“In our minds, the most important thing was to incorporate mentoring into the curriculum—not just a hit or miss thing where students would have to schedule an appointment with an adviser,” says Monica Farley, an Emory infectious disease specialist who co-chaired a faculty committee that looked at ways to incorporate mentoring into the curriculum. “We wanted students to have much longer and higher-quality exposures to faculty and physicians so they could really model themselves after someone with whom they had worked for a long time. I think it’s one of the biggest achievements of this curriculum.”
The day students enter the school, they are assigned to a small group of no more than nine students called a society. Each group spends all four years with the same faculty adviser, mirroring the longtime relationship that ideally a patient has with his or her doctor. The groups often function as a mini version of class, covering topics not usually found in a textbook, such as doctor-patient communication (for example, using open body language, breaking bad news, discussing the results of genetics tests, or talking about adherence to a medication regimen).
“These days patients are far more likely to be cared for by a doctor who doesn’t have a longtime relationship with them,” says Emory internist Nathan Spell. “So more than ever, we need a new skill set to be able to quickly step inside a role and form a trusting relationship with a patient.”
Do unto others
Tim Buchman, director of critical care at Emory Healthcare, calls himself a “recovering trauma surgeon.” He practiced that high-pressure specialty for more than 20 years and knows that surgeons have a reputation for being insensitive. After all, they often find themselves in situations where “command and control” communications are necessary to save a life. “Resuscitating a bleeding gunshot victim requires split-second decision making, along with the confidence that the team can and will follow orders,” he says.
Like many practicing doctors today, Buchman received no instruction during medical school and residency on the different styles of communication that are needed to be effective with patients and co-workers. Trainees mimicked their attending physicians, whose ineffective, even hurtful, communication styles passed from one generation of doctors to the next. “Task completion trumped civility in medicine, right up until the moment that it became necessary for health care to make a quantum leap toward delivery of consistent, high quality, high reliability service,” Buchman says.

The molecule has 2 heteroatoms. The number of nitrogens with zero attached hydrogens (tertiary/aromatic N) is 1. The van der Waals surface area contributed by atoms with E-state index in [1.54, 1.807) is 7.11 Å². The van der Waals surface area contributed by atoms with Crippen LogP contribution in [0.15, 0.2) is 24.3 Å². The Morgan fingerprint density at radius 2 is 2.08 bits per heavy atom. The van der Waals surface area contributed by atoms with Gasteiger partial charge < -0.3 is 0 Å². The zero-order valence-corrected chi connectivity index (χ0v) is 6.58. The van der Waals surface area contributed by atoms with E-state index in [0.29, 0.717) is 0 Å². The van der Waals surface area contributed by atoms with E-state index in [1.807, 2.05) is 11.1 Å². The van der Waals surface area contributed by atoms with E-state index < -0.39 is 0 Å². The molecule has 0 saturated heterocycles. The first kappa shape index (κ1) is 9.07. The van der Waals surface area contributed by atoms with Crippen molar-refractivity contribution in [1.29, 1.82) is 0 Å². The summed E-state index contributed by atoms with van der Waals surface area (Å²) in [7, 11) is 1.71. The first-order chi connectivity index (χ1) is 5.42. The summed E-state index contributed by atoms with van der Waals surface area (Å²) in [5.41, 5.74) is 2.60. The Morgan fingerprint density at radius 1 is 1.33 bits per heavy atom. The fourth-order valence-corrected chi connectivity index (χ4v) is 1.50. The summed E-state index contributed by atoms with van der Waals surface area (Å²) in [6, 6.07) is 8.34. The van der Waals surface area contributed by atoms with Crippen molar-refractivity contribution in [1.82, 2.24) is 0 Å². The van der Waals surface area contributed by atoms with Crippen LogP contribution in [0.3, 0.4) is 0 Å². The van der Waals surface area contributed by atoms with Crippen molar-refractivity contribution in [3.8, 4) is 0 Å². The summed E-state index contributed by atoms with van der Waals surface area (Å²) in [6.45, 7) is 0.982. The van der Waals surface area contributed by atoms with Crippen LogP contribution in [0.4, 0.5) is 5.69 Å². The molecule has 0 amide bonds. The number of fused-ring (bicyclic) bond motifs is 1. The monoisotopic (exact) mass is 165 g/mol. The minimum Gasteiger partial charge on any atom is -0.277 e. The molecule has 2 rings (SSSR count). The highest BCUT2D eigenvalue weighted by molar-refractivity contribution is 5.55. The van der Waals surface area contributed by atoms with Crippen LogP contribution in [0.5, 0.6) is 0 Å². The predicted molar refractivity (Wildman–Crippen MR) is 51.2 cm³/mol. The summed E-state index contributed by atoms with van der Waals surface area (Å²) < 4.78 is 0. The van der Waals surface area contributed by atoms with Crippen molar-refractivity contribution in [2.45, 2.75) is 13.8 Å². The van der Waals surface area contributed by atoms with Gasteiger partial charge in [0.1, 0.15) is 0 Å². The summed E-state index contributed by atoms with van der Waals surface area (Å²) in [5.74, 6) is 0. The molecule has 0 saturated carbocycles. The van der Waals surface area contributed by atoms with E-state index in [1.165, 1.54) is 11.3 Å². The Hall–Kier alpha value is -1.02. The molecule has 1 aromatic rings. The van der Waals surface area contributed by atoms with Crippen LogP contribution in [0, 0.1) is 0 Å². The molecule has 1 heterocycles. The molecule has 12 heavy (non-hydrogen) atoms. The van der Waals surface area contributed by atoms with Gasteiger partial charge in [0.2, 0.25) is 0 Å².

A few years ago, when Emory’s surgery department wanted to improve the flow of surgical patients, employees came back to the department chair and reported that they couldn’t agree on how to improve any process because they didn’t get along. The department then developed a covenant—an agreement among the professionals as to how they would communicate with, and treat, one another. The document proved so popular that other areas began using it, and last year, Emory Healthcare rebranded it as “The Pledge” and incorporated it into their operational plan.
Hundreds of Emory Healthcare employees—from doctors to nurses to financial analysts to housekeeping staff—have taken the pledge, which is optional, to treat others the way they would want to be treated.
“These are things we learned at age three,” says Doug Morris, director of the Emory Clinic and J. Willis Hurst Chair of Medicine. “But it’s helpful to be reminded. This is about how you want to be treated and how you remind someone when they slip.”
When someone does slip, the health care system encourages a “cup-of-coffee” conversation, and it even offers workshops on the pledge to give employees examples of language to use to start such a conversation. I’d like to talk to you about the interaction we had yesterday…